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The scandal involving at least 11 U.S. Secret Service personnel that began Wednesday in Colombia could be much larger than initially reported, a Republican lawmaker said Sunday.

House Oversight and Government Reform Committee Chairman Darrell Issa (R-Calif.), whose panel maintains jurisdiction over all federal agencies, said he had reason to believe that more than 11 Secret Service personnel were involved but never specifically explained why.

“We think the number might be higher and we’re asking for the exact amount of all the people who, quote, were involved,” Issa said on CBS’s “Face the Nation.” “But this kind of a breach is a breach in the federal workforces’ most elite protective unit, and they don’t just protect the president, of course; they protect the Cabinet members, the vice president, the first family, candidates. So when you look at this, you realize if you can have this kind of breakdown, one that could lead to blackmail . . . then we’ve got to ask: Where are the systems in place to prevent this in the future?”

“The reason the investigation will not be about the 11 to 20 or more involved, it’ll be about how this happened and how often has this happened before: Things like this don’t happen once if they didn’t happen before.”

At least 11 Secret Service personnel and five military officials are known to be involved in the situation, according to Secret Service and military spokespeople. Issa did not clarify on CBS how as many as 20 could be involved.

But — as Issa has been known to do in the wake of a fresh scandal — the California Republican openly questioned whether similar incidents involving agents had occurred before, noting that Secret Service agents assigned to overseas trips customarily hold “wheels-up parties” once the president or other protectees leave an area on their return flight to Washington.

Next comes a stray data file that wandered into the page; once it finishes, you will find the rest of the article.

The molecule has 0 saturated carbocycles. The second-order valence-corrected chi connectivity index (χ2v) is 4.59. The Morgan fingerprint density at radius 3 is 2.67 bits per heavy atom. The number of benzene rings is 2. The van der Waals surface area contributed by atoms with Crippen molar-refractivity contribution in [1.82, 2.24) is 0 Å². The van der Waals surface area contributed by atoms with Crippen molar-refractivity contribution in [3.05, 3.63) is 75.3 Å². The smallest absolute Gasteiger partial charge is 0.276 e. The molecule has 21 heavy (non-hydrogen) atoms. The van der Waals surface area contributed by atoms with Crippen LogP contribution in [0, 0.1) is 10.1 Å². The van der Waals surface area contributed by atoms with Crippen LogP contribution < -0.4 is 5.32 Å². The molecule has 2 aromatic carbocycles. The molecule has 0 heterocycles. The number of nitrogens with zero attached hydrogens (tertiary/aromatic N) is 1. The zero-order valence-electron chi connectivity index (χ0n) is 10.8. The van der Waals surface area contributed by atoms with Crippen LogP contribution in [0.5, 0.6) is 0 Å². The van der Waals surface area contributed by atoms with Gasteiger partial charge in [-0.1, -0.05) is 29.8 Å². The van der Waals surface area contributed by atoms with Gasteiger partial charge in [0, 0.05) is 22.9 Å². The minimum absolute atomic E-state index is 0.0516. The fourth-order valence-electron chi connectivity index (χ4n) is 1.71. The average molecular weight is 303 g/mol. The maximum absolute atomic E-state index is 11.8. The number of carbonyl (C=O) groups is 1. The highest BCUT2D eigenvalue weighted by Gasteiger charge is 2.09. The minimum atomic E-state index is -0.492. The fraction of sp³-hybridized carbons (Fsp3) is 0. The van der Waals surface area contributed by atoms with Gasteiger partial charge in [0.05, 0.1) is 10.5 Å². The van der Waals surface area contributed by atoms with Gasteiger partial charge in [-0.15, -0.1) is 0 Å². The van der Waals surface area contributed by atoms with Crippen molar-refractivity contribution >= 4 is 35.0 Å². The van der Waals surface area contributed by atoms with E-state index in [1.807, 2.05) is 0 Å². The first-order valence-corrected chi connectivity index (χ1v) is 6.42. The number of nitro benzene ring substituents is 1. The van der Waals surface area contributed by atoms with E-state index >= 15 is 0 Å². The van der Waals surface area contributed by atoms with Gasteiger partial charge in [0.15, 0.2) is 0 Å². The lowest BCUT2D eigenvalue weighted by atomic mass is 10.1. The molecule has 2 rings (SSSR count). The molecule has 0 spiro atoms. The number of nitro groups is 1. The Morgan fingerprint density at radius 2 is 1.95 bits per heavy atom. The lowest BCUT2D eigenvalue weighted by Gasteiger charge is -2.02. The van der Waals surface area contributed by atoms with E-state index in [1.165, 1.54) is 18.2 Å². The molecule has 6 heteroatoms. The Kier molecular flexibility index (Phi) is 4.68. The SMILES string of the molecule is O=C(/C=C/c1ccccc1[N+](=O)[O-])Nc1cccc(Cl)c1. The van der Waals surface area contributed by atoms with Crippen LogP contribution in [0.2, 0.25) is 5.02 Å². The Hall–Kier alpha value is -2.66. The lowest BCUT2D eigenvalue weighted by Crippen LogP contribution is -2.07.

Issa also told CBS that his committee would further investigate the incident, meaning at least two House committees are now probing the matter.

On Saturday, Rep. Peter T. King (R-N.Y.), chairman of the House Homeland Security Committee, said his staff also will conduct a preliminary investigation.

The possibility of another congressional inquiry into a brewing scandal involving a federal agency may yet again pit Issa against fellow GOP committee chairmen who also have oversight of the Secret Service.

Some Republicans have griped privately that Issa moved quickly to step out in front of the investigation into lavish spending on conferences held by the General Services Administration. Issa’s committee is slated to hear testimony Monday afternoon from current and former GSA officials, ahead of similar hearings later in the week by House and Senate committees.

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